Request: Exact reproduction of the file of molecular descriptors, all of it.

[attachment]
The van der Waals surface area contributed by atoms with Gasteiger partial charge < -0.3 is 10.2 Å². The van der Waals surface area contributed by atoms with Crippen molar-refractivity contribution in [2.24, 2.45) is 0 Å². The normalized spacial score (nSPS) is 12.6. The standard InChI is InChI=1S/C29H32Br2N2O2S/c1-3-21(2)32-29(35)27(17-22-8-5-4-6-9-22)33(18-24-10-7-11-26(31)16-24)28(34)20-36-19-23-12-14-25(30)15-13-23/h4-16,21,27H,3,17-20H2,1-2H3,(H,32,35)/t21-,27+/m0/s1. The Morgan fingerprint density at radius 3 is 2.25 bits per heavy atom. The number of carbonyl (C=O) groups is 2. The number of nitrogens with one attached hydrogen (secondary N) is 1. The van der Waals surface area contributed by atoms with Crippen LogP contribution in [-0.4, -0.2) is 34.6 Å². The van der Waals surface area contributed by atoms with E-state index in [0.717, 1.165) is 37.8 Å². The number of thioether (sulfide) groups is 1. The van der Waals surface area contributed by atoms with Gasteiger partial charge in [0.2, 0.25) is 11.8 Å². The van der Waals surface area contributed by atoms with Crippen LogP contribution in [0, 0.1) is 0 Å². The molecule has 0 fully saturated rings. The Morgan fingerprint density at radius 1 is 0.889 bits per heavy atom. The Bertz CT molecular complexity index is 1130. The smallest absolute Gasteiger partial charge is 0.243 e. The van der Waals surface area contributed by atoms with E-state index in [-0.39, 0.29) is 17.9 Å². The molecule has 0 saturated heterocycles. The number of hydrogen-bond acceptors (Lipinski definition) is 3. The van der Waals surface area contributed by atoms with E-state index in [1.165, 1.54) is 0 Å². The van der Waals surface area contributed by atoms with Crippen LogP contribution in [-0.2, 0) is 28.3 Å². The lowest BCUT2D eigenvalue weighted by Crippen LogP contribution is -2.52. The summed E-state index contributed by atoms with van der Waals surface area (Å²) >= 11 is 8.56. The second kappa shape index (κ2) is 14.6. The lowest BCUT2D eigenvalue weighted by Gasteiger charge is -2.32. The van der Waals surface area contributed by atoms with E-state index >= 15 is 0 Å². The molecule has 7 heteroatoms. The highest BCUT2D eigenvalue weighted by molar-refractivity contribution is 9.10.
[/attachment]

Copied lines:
The van der Waals surface area contributed by atoms with Gasteiger partial charge < -0.3 is 10.2 Å². The van der Waals surface area contributed by atoms with Crippen molar-refractivity contribution in [2.24, 2.45) is 0 Å². The normalized spacial score (nSPS) is 12.6. The standard InChI is InChI=1S/C29H32Br2N2O2S/c1-3-21(2)32-29(35)27(17-22-8-5-4-6-9-22)33(18-24-10-7-11-26(31)16-24)28(34)20-36-19-23-12-14-25(30)15-13-23/h4-16,21,27H,3,17-20H2,1-2H3,(H,32,35)/t21-,27+/m0/s1. The Morgan fingerprint density at radius 3 is 2.25 bits per heavy atom. The number of carbonyl (C=O) groups is 2. The number of nitrogens with one attached hydrogen (secondary N) is 1. The van der Waals surface area contributed by atoms with Crippen LogP contribution in [-0.4, -0.2) is 34.6 Å². The van der Waals surface area contributed by atoms with E-state index in [0.717, 1.165) is 37.8 Å². The number of thioether (sulfide) groups is 1. The van der Waals surface area contributed by atoms with Gasteiger partial charge in [0.2, 0.25) is 11.8 Å². The van der Waals surface area contributed by atoms with Crippen LogP contribution in [0, 0.1) is 0 Å². The molecule has 0 fully saturated rings. The Morgan fingerprint density at radius 1 is 0.889 bits per heavy atom. The Bertz CT molecular complexity index is 1130. The smallest absolute Gasteiger partial charge is 0.243 e. The van der Waals surface area contributed by atoms with E-state index in [-0.39, 0.29) is 17.9 Å². The molecule has 0 saturated heterocycles. The number of hydrogen-bond acceptors (Lipinski definition) is 3. The van der Waals surface area contributed by atoms with E-state index in [1.165, 1.54) is 0 Å². The van der Waals surface area contributed by atoms with Crippen LogP contribution in [-0.2, 0) is 28.3 Å². The lowest BCUT2D eigenvalue weighted by Crippen LogP contribution is -2.52. The summed E-state index contributed by atoms with van der Waals surface area (Å²) >= 11 is 8.56. The second kappa shape index (κ2) is 14.6. The lowest BCUT2D eigenvalue weighted by Gasteiger charge is -2.32. The van der Waals surface area contributed by atoms with E-state index >= 15 is 0 Å². The molecule has 7 heteroatoms. The highest BCUT2D eigenvalue weighted by molar-refractivity contribution is 9.10.